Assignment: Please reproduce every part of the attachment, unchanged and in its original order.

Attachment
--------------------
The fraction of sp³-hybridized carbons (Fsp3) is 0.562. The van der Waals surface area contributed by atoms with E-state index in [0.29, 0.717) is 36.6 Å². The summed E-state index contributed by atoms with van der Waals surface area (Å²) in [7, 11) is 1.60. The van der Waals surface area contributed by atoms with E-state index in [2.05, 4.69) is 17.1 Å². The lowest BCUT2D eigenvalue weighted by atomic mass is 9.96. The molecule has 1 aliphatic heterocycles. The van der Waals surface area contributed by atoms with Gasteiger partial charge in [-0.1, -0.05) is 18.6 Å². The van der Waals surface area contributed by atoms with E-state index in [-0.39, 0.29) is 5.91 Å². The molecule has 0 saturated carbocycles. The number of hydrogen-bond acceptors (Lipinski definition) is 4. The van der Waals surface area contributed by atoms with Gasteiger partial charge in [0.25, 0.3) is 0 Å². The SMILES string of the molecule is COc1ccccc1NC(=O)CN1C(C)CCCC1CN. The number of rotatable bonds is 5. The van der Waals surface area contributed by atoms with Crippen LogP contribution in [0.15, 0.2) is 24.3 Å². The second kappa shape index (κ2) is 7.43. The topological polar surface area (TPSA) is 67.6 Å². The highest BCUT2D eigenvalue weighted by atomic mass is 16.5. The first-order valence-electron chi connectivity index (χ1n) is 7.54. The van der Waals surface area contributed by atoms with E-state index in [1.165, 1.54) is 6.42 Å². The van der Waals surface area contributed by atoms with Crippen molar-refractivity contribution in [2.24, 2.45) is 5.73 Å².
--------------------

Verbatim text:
The fraction of sp³-hybridized carbons (Fsp3) is 0.562. The van der Waals surface area contributed by atoms with E-state index in [0.29, 0.717) is 36.6 Å². The summed E-state index contributed by atoms with van der Waals surface area (Å²) in [7, 11) is 1.60. The van der Waals surface area contributed by atoms with E-state index in [2.05, 4.69) is 17.1 Å². The lowest BCUT2D eigenvalue weighted by atomic mass is 9.96. The molecule has 1 aliphatic heterocycles. The van der Waals surface area contributed by atoms with Gasteiger partial charge in [-0.1, -0.05) is 18.6 Å². The van der Waals surface area contributed by atoms with E-state index in [-0.39, 0.29) is 5.91 Å². The molecule has 0 saturated carbocycles. The number of hydrogen-bond acceptors (Lipinski definition) is 4. The van der Waals surface area contributed by atoms with Gasteiger partial charge in [0.25, 0.3) is 0 Å². The SMILES string of the molecule is COc1ccccc1NC(=O)CN1C(C)CCCC1CN. The number of rotatable bonds is 5. The van der Waals surface area contributed by atoms with Crippen LogP contribution in [0.15, 0.2) is 24.3 Å². The second kappa shape index (κ2) is 7.43. The topological polar surface area (TPSA) is 67.6 Å². The highest BCUT2D eigenvalue weighted by atomic mass is 16.5. The first-order valence-electron chi connectivity index (χ1n) is 7.54. The van der Waals surface area contributed by atoms with E-state index in [1.165, 1.54) is 6.42 Å². The van der Waals surface area contributed by atoms with Crippen molar-refractivity contribution in [2.24, 2.45) is 5.73 Å².